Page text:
adjective col·lo·qui·al \kə-ˈlō-kwē-əl\

Definition of colloquial

  1. 1 :  of or relating to conversation :  conversational colloquial expressions

  2. 2a :  used in or characteristic of familiar and informal conversation In colloquial English, “kind of” is often used for “somewhat” or “rather.”; also :  unacceptably informalb :  using conversational style a colloquial writer




play \kə-ˌlō-kwē-ˈa-lə-tē\ noun


play \kə-ˈlō-kwē-ə-lē\ adverb

colloquial was our Word of the Day on 08/26/2011. Hear the podcast!

Examples of colloquial in a sentence

  1. But I think part of this pickle that we're in—if I may be colloquial, even though I'm not running for office—is that we've lost their sense of responsibility. —Sarah Vowell, Entertainment Weekly, 24 Oct. 2008

  2. Langston was the merriest and the most colloquial of them all. “Best party I've ever been given!” he said. —Gwendolyn Brooks, Booklist, 15 Oct. 1993

  3. Mr. Salisbury's firsthand account is written in a fast-paced, chaotic and colloquial style, which often feels confused and hastily set down. —Susan Shapiro, New York Times Book Review, 10 Sept. 1989

  4. Although in the circle of his friends, where he might be unreserved with safety, he took a free share in conversation, his colloquial talents were not above mediocrity, possessing neither copiousness of ideas, nor fluency of words. —Thomas Jefferson, letter, 2 Jan. 1814

  5. the new coworker's rudeness soon began—to use a colloquial expression—to rub me the wrong way

  6. a colloquial essay on what makes a marriage successful

Recent Examples of colloquial from the web

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Did You Know?

The noun colloquy was first used in English to refer to a conversation or dialogue, and when the adjective colloquial was formed from colloquy it had a similar focus. Over time, however, colloquial developed a more specific meaning related to language that is most suited to informal conversation - and it ultimately garnered an additional, disparaging implication of a style that seems too informal for a situation. Colloquy and colloquial trace back to the Latin verb colloqui, meaning "to converse." Colloqui in turn was formed by combining the prefix com- and loqui, "to speak." Other conversational descendants of loqui in English include "circumlocution," eloquent, loquacious, soliloquy, and ventriloquism.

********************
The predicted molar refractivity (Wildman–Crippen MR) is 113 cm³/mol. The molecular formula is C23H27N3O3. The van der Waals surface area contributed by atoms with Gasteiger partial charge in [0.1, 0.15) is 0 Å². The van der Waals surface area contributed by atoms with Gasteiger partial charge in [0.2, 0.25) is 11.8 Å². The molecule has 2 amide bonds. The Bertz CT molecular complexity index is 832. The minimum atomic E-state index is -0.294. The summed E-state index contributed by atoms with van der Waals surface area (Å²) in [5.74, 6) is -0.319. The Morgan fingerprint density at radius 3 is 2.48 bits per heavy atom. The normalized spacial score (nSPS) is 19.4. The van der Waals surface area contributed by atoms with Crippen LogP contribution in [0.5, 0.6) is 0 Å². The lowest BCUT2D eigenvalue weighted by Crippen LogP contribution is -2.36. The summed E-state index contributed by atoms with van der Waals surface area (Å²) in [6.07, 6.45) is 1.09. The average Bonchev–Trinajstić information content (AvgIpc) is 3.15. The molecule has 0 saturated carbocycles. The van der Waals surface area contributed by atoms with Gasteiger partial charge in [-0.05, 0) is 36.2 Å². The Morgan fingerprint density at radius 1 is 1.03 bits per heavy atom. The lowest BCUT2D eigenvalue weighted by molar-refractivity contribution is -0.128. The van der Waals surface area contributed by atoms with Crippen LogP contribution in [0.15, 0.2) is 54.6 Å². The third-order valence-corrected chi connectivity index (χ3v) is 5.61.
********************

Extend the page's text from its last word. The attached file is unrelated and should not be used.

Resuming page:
Origin and Etymology of colloquial

see colloquy

First Known Use: 1751

Other Language Terms

COLLOQUIAL Defined for English Language Learners


adjective col·lo·qui·al \kə-ˈlō-kwē-əl\

Definition of colloquial for English Language Learners

  • : used when people are speaking in an informal way

  • : using an informal style

COLLOQUIAL Defined for Kids


adjective col·lo·qui·al \kə-ˈlō-kwē-əl\

Definition of colloquial for Students

  1. :  used in or suited to familiar and informal conversation colloquial language

Seen and Heard

What made you want to look up colloquial? Please tell us where you read or heard it (including the quote, if possible).


to cast off or become cast off

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